A new partnership between Windlab’s Upper Burdekin Wind Farm and Native Title holders the Gugu Badhun will see Indigenous stewardship at the fore of the project’s environmental management strategy.

Under the agreement, the Gugu Badhun will take a leading role in delivering conservation and improvement initiatives for the project incorporating traditional land management techniques.

The Gugu Badhun-Windlab Indigenous Land Use Agreement (ILUA) is the culmination of almost three years’ collaborative work and will support the delivery of meaningful environmental protection, employment, education and enterprise outcomes for the region’s Traditional Owners.

The Gugu Badhun will also give the project a new name in their traditional language under the agreement.

Located on pastoral land near the rural locality of Mount Fox south-west of Ingham in north Queensland, the 600MW Wind Farm will have the capacity to provide clean, renewable energy for up to 300,000 Australian homes once operational.

The region is home to some of Australia’s most abundant and strategically critical renewable wind resource, is rich in cultural significance to Traditional Owners and is in proximity to some of the state’s most valuable bioregions.

A spokesperson for the Gugu Badhun said the agreement will ensure Windlab and all contractors work closely with Traditional Owners throughout the life of the project to mitigate or minimise impacts.

“Gugu Badhun People consider the environment to be very closely aligned with our cultural heritage and the ILUA with Windlab provides for robust environmental provisions and the sharing of information which is critical for Gugu Badhun People to be informed about what is happening on our country,” the spokesperson said.

“Gugu Badhun People’s cultural heritage was forefront of negotiations and early on a comprehensive Aboriginal Cultural Heritage Agreement was negotiated which provides for surveys, monitoring and mitigation measures to best protect Gugu Badhun People’s cultural heritage.”

“The agreement also sets out a strong framework for Gugu Badhun People to be involved in the project through employment, contracting and then on an ongoing basis through cadetships so that Gugu Badhun People have opportunities into the future to shape the direction of renewable energy developments on country.”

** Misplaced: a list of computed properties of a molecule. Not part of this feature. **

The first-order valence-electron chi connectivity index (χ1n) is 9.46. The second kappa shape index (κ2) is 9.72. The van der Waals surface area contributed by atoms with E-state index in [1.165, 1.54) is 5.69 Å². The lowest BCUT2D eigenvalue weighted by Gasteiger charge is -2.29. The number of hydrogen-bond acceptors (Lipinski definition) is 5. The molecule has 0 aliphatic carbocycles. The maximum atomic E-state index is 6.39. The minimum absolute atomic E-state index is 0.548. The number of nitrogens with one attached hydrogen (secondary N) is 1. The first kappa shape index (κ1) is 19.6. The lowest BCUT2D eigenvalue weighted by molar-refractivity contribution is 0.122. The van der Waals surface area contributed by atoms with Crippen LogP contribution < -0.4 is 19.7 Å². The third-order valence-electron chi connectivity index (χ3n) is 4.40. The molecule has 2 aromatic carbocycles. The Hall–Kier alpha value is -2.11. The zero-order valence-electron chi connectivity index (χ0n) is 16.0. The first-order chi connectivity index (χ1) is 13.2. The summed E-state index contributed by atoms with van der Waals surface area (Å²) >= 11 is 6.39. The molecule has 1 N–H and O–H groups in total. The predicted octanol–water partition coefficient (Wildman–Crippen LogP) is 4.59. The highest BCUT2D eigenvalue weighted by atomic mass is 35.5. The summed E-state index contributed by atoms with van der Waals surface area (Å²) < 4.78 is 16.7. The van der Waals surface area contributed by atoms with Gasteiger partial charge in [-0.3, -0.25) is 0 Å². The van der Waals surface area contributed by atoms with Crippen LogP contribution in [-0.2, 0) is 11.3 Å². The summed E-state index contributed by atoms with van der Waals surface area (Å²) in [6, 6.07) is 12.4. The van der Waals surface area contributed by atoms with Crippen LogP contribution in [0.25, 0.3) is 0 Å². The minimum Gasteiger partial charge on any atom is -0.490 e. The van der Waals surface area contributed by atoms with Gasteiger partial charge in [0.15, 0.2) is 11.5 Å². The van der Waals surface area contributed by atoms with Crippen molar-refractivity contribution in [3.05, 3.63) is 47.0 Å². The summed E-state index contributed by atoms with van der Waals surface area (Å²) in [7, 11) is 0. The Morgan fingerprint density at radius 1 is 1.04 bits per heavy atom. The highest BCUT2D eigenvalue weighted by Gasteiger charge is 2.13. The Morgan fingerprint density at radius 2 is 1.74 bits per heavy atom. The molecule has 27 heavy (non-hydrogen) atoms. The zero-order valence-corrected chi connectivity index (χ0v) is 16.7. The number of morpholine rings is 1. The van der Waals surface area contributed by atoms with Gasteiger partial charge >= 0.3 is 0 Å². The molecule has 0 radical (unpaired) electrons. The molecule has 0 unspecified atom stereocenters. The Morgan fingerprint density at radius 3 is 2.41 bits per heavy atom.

Windlab’s CEO, John Martin said the ILUA represented an important step in delivering a responsibly-managed project informed by leading practice, local knowledge and expert insight.

“For us, producing renewable energy alone isn’t enough – we recognise the potential for any new development to have an impact and we are committed to being proactive and working with all our stakeholders to ensure a balanced, positive outcome.

“This ILUA honours the deep and enduring connection of the Gugu Badhun to their traditional lands and we are looking forward to working with the Gugu Badhun on environmental management as well as cultural, employment and enterprise outcomes that deliver sustainable benefits to Traditional Owners, building a lasting legacy in north Queensland.”

About Gugu Badhun Aboriginal Corporation RNTBC and the Gugu Badhun People

The Gugu Badhun Aboriginal Corporation RNTBC (GBAC) is the Prescribed Body Corporate (PBC) registered under the Corporations (Aboriginal and Torres Strait Islander) Act (Cth) (2006) (CATSI), and holds the Native Title rights, interests and assets as agent of the Gugu Badhun people. GBAC was incorporated with the Office of Registrar of Indigenous Corporation (ORIC) on May 3, 2012 and was registered as a Registered Native Title Body Corporate on August 23, 2012.

The Gugu Badhun People are the native title holders of country around the upper reaches of the Burdekin River, surrounding the Township of Greenvale that is approximately 220 km north-west of Townsville, Northern Queensland. Gugu Badhun oral histories link its people to ancient geological events which western scientists estimate to have occurred approximately 7,000 years ago.

The first European contact with Gugu Badhun people was Ludwig Leichhardt’s exploratory party in 1845, making Gugu Badhun the first inland Aboriginal nations in Northern Australia to encounter Europeans.

Gugu Badhun people have experienced colonisation and dispossession from land, but their story is a story of achievement in the face of adversity. The Gugu Badhun people have maintained an ongoing connection to the land known as yarygugubadhungu.

Today, members of the Gugu Badhun community live on Gugu Badhun country and the surrounding regional towns and cities. Gugu Badhun people gather on country annually for a Culture Camp which reinforces community ties, connection to country, and cultural values. Like all identities, the Gugu Badhun identity has evolved since before contact with Europeans, but Gugu Badhun people strongly identify with their culture, country, and community.

For more information, visit www.gugubadhun.com.